He knows the Suzuki has a choke issue; the idle has never been smooth. Even now, the Suzuki will start, but it won’t keep running.

“Roll down the slope to start it,” I tell him, “and if it keeps running, just gun’er for home.” He can call the tow company later.

Seconds later, we’re a couple of miles farther down Caldwell Road and Gil is pushing the pace, evidently thrilled that his bike is going to make it … wait a second.

I put the Camry’s four-way flashers on, depressing a chunky button surrounded by other massive buttons you would have no trouble operating while wearing multiple layers of Gore-Tex gloves. This interior is simple, in so very many senses of the word. There’s some heinous plastic, most obvious in a storage compartment flip panel just ahead of the shifter. The driver’s seat lumbar support wasn’t lined up for the spines of humans. There are no heated seats in this base Hybrid LE, none of the extra Toyota Safety Sense equipment, either. But the Camry does feel unbreakable, structurally sound, and thoroughly refined in every aspect aside from a gruff stop-start system.

2001 Suzuki Katana tow truck - Image: © Timothy Cain

I’m thinking of that legendary Camry invincibility as I slowly pull to the side of Caldwell Road behind a Suzuki that isn’t going to get Gil home. He calls the towing company to alert them to his new location. “The driver’s almost there,” the dispatcher says, an apparently mandatory response used by every towing company dispatcher in history. Half an hour later, a friendly gentleman instructs us on the method we are going to use to get the Suzuki onto the tilt deck in exchange for $115, and 10 minutes later Gil and I get in the Camry to make the short journey to our Eastern Passage homes.

“Oh, very spacious,” Gil says of the Camry interior, laden with child seats that seem a mile away in the vast rear seat. I explain the regenerative braking, we discuss the Corolla S, I tell him about the Camry Hybrid’s 40 mile per gallon observed fuel economy.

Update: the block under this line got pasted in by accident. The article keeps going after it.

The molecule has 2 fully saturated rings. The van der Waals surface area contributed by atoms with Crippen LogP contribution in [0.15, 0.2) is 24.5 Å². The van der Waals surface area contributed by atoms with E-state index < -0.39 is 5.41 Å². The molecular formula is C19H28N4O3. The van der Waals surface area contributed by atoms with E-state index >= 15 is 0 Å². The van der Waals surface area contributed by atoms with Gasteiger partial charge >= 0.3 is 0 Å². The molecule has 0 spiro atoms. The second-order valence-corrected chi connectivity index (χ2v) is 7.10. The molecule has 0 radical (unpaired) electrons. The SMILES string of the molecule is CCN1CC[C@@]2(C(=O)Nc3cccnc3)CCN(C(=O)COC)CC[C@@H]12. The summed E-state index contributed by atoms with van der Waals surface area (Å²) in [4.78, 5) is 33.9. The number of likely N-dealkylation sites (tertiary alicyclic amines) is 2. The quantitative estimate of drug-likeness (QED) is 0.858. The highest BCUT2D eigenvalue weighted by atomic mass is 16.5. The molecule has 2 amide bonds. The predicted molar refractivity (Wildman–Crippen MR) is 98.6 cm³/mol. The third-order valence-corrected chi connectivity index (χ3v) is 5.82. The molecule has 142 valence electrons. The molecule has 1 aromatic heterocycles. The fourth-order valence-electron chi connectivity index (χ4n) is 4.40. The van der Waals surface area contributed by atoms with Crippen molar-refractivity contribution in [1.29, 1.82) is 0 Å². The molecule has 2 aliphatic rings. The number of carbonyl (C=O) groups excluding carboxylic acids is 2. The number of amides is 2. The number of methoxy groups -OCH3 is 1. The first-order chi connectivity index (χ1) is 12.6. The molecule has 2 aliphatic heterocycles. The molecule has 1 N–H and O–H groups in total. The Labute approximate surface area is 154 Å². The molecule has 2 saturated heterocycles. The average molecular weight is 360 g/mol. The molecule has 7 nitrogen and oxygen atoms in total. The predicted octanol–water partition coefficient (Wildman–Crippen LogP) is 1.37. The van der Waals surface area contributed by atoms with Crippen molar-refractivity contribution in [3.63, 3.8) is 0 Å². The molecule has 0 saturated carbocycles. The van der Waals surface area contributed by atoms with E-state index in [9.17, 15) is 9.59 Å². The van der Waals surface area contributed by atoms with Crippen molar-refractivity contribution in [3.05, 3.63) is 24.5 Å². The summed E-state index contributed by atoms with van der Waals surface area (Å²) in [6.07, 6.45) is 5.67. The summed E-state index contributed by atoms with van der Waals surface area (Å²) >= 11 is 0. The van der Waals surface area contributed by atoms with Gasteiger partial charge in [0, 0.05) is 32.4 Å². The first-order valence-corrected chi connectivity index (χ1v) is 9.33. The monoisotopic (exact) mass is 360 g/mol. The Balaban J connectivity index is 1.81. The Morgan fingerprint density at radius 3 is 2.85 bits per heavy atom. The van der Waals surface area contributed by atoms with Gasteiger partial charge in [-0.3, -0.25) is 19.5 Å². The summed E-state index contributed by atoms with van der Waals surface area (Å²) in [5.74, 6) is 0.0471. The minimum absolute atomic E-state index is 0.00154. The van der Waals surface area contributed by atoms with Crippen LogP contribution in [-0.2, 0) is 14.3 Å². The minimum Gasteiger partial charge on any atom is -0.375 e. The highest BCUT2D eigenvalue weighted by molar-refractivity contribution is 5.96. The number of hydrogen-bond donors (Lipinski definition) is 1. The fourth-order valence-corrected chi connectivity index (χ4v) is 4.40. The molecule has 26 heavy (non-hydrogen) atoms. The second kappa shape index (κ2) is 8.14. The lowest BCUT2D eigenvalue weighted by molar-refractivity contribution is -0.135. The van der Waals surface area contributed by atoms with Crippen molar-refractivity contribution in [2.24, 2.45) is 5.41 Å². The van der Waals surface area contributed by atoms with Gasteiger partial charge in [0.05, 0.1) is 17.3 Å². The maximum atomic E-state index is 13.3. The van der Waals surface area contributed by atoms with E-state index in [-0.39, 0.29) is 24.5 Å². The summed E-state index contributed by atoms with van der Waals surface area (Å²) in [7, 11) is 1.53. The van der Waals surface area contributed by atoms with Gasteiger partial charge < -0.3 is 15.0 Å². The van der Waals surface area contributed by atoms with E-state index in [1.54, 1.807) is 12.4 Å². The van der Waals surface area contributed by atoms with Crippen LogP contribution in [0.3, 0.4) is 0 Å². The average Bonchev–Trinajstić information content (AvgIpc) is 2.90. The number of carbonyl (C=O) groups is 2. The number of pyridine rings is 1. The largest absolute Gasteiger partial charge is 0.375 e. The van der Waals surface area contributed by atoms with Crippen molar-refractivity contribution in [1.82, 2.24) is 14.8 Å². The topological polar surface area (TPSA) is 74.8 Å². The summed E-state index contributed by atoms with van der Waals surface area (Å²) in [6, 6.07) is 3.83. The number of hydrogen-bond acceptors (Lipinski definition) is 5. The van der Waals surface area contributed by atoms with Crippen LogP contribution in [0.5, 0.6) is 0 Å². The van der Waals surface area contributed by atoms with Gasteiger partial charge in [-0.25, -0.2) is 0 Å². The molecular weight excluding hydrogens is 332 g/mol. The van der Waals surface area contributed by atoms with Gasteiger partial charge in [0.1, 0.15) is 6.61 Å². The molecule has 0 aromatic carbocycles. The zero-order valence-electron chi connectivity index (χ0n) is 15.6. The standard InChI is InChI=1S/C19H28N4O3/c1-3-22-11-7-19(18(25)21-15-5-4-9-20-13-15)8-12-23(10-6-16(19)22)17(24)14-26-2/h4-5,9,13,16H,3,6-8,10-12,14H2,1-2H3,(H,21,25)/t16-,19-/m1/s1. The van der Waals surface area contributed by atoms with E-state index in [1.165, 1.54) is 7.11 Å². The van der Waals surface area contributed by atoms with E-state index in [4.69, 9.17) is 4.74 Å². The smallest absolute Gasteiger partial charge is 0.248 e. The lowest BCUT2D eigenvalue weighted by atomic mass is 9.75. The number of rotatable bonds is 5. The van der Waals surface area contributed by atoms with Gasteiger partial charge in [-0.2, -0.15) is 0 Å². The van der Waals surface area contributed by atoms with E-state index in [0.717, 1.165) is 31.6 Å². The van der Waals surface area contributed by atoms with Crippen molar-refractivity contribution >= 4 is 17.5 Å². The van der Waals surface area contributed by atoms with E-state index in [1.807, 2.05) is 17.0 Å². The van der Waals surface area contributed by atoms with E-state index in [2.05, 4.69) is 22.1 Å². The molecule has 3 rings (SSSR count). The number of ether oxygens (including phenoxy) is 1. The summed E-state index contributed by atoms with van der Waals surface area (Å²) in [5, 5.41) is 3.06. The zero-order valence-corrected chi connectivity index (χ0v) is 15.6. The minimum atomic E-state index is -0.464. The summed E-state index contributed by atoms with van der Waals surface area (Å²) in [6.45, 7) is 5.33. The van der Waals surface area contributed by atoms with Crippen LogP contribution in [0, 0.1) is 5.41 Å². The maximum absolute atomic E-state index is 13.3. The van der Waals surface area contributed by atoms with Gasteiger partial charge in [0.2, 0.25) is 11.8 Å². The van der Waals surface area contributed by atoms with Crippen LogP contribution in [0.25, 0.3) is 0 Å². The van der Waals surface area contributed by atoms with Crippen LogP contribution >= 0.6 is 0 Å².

The Camry feels old to the touch, not just because 2017 is the outgoing Camry’s seventh and final model year, but because of the interior design (or lack thereof) and the wheel covers and the dearth of kit. But the Camry’s focus on outright comfort is missing in too many modern cars, and it’s the lofty comfort quotient that helps make the Camry America’s best-selling car.

2017 Toyota Camry Hybrid LE - Image: © Timothy Cain

The comfort and the dependability. Camrys aren’t cool. Camrys don’t go out on Friday nights. But Camrys aren’t known to break down on the side of Caldwell Road.

Come to think of it, neither do 2001 Suzuki Katanas. After spending a few days considering his options, Gil texted me late Friday night.

Gil, 8:16 PM: “How big is your jerry can?”

Is that some kind of euphemism Mr. Dependable won’t understand?

Gil, 8:18 PM: “I had an epiphany. It crossed my mind that maybe, just maybe I don’t have enough fuel.”

Oh.

I scrounged around in the darkness of my shed for my jerry can, poured the surplus fuel into my lawn mower, and Gil took two jerry cans down to Irving to fill up with supreme.

Gil’s Suzuki is running just fine now, thanks for asking. And yes, the origins of this story began steps away from a gas station on Caldwell Road.

Timothy Cain is the founder of GoodCarBadCar.net, which obsesses over the free and frequent publication of U.S. and Canadian auto sales figures. Follow on Twitter @goodcarbadcar and on Facebook.

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82 Comments on “2017 Toyota Camry Hybrid LE Review – That’s Me, Mr. Dependable...”


  • avatar
    SCE to AUX

    The Camry Hybrid’s fuel gauge will still be working in 2033, when it’s 16 years old.

    • 0 avatar
      JohnTaurus

      I hope so. I’d be surprised if any car’s fuel gauge didn’t work for over 16 years.

      A motorcycle is rarely as reliable as a car anyway, not surprised it doesn’t work. It sits for long periods, perhaps that was a contributor.

      My Camry’s fuel gauge was extremely slow. I could fill up and drive home several blocks away and it still wouldn’t have reached F.

      The newest car I’ve had that had a failed fuel gauge was a 1989 Aerostar with a pile of miles in it. Not that it can’t happen, it just isn’t as likely with modern cars.

      • 0 avatar
        gtemnykh

        Ford trucks used to apparently have notoriously faulty gauges: the float on the sending unit fills up with gas and drops low, the gauge always reads empty. Such is the case on my ’97. My understanding is that it’s been this way for quite some time. That and the leaky filler neck. I’d be willing to get that the Aerostar was having a similar issue since they are Ranger based.

      • 0 avatar
        dal20402